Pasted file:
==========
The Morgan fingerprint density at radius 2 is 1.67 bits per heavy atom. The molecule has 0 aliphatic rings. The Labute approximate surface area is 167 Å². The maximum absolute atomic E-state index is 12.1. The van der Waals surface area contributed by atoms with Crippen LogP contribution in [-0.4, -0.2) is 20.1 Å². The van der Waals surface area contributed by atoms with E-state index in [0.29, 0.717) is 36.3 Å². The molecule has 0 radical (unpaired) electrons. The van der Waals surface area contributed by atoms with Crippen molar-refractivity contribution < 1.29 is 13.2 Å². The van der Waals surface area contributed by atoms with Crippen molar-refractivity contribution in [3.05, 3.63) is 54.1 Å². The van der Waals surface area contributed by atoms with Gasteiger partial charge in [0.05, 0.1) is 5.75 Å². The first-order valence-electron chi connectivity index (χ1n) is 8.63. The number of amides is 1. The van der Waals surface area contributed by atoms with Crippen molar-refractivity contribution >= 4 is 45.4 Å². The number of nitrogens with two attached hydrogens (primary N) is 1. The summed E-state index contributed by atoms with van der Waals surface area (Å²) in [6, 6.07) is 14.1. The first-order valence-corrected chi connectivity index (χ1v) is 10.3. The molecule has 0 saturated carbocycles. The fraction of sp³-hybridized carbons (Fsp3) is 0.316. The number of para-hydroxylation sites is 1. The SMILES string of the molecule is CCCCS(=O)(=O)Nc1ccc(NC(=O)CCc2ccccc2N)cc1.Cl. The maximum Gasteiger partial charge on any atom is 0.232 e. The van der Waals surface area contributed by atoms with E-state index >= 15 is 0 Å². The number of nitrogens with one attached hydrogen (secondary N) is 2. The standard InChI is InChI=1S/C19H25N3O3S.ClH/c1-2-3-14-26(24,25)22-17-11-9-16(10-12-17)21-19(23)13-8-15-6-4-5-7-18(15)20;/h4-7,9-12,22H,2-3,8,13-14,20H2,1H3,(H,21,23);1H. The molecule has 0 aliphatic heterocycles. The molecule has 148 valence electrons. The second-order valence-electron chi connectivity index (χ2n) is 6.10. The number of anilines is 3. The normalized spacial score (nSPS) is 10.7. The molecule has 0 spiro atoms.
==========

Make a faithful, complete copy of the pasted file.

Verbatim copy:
The Morgan fingerprint density at radius 2 is 1.67 bits per heavy atom. The molecule has 0 aliphatic rings. The Labute approximate surface area is 167 Å². The maximum absolute atomic E-state index is 12.1. The van der Waals surface area contributed by atoms with Crippen LogP contribution in [-0.4, -0.2) is 20.1 Å². The van der Waals surface area contributed by atoms with E-state index in [0.29, 0.717) is 36.3 Å². The molecule has 0 radical (unpaired) electrons. The van der Waals surface area contributed by atoms with Crippen molar-refractivity contribution < 1.29 is 13.2 Å². The van der Waals surface area contributed by atoms with Crippen molar-refractivity contribution in [3.05, 3.63) is 54.1 Å². The van der Waals surface area contributed by atoms with Gasteiger partial charge in [0.05, 0.1) is 5.75 Å². The first-order valence-electron chi connectivity index (χ1n) is 8.63. The number of amides is 1. The van der Waals surface area contributed by atoms with Crippen molar-refractivity contribution >= 4 is 45.4 Å². The number of nitrogens with two attached hydrogens (primary N) is 1. The summed E-state index contributed by atoms with van der Waals surface area (Å²) in [6, 6.07) is 14.1. The first-order valence-corrected chi connectivity index (χ1v) is 10.3. The molecule has 0 saturated carbocycles. The fraction of sp³-hybridized carbons (Fsp3) is 0.316. The number of para-hydroxylation sites is 1. The SMILES string of the molecule is CCCCS(=O)(=O)Nc1ccc(NC(=O)CCc2ccccc2N)cc1.Cl. The maximum Gasteiger partial charge on any atom is 0.232 e. The van der Waals surface area contributed by atoms with E-state index >= 15 is 0 Å². The number of nitrogens with one attached hydrogen (secondary N) is 2. The standard InChI is InChI=1S/C19H25N3O3S.ClH/c1-2-3-14-26(24,25)22-17-11-9-16(10-12-17)21-19(23)13-8-15-6-4-5-7-18(15)20;/h4-7,9-12,22H,2-3,8,13-14,20H2,1H3,(H,21,23);1H. The molecule has 0 aliphatic heterocycles. The molecule has 148 valence electrons. The second-order valence-electron chi connectivity index (χ2n) is 6.10. The number of anilines is 3. The normalized spacial score (nSPS) is 10.7. The molecule has 0 spiro atoms.